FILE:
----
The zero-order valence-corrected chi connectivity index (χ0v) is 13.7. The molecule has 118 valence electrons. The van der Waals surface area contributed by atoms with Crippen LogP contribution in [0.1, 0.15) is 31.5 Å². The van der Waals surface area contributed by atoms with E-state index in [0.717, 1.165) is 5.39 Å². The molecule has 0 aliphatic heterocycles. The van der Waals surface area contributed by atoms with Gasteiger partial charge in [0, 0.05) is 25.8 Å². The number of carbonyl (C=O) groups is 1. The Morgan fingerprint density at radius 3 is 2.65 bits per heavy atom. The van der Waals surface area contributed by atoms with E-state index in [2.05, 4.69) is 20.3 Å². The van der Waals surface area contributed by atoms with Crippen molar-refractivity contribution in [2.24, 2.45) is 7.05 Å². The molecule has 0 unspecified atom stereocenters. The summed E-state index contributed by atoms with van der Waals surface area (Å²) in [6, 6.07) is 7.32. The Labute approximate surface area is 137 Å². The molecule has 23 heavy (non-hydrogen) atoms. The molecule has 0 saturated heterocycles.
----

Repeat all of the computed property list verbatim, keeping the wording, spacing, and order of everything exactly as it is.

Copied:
The zero-order valence-corrected chi connectivity index (χ0v) is 13.7. The molecule has 118 valence electrons. The van der Waals surface area contributed by atoms with Crippen LogP contribution in [0.1, 0.15) is 31.5 Å². The van der Waals surface area contributed by atoms with E-state index in [0.717, 1.165) is 5.39 Å². The molecule has 0 aliphatic heterocycles. The van der Waals surface area contributed by atoms with Gasteiger partial charge in [0, 0.05) is 25.8 Å². The number of carbonyl (C=O) groups is 1. The Morgan fingerprint density at radius 3 is 2.65 bits per heavy atom. The van der Waals surface area contributed by atoms with E-state index in [2.05, 4.69) is 20.3 Å². The van der Waals surface area contributed by atoms with Crippen molar-refractivity contribution in [2.24, 2.45) is 7.05 Å². The molecule has 0 unspecified atom stereocenters. The summed E-state index contributed by atoms with van der Waals surface area (Å²) in [6, 6.07) is 7.32. The Labute approximate surface area is 137 Å². The molecule has 23 heavy (non-hydrogen) atoms. The molecule has 0 saturated heterocycles.